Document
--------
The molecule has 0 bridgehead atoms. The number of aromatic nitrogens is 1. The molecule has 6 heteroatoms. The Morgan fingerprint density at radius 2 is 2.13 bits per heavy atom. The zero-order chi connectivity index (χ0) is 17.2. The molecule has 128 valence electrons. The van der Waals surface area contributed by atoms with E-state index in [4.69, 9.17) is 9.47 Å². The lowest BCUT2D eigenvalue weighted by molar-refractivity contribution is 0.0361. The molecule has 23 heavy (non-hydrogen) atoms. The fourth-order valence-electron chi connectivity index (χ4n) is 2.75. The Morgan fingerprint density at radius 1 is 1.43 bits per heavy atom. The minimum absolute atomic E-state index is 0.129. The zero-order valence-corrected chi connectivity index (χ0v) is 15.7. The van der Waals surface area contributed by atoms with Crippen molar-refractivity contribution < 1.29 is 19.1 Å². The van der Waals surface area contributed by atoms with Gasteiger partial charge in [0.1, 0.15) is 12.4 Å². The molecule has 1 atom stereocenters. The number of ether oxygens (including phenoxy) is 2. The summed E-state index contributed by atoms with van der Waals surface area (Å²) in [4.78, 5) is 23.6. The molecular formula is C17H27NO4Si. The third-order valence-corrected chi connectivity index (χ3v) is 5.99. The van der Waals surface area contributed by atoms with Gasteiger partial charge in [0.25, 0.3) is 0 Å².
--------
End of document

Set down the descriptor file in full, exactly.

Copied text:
The molecule has 0 bridgehead atoms. The number of aromatic nitrogens is 1. The molecule has 6 heteroatoms. The Morgan fingerprint density at radius 2 is 2.13 bits per heavy atom. The zero-order chi connectivity index (χ0) is 17.2. The molecule has 128 valence electrons. The van der Waals surface area contributed by atoms with E-state index in [4.69, 9.17) is 9.47 Å². The lowest BCUT2D eigenvalue weighted by molar-refractivity contribution is 0.0361. The molecule has 23 heavy (non-hydrogen) atoms. The fourth-order valence-electron chi connectivity index (χ4n) is 2.75. The Morgan fingerprint density at radius 1 is 1.43 bits per heavy atom. The minimum absolute atomic E-state index is 0.129. The zero-order valence-corrected chi connectivity index (χ0v) is 15.7. The van der Waals surface area contributed by atoms with Crippen molar-refractivity contribution < 1.29 is 19.1 Å². The van der Waals surface area contributed by atoms with Gasteiger partial charge in [0.1, 0.15) is 12.4 Å². The molecule has 1 atom stereocenters. The number of ether oxygens (including phenoxy) is 2. The summed E-state index contributed by atoms with van der Waals surface area (Å²) in [4.78, 5) is 23.6. The molecular formula is C17H27NO4Si. The third-order valence-corrected chi connectivity index (χ3v) is 5.99. The van der Waals surface area contributed by atoms with Gasteiger partial charge in [0.25, 0.3) is 0 Å².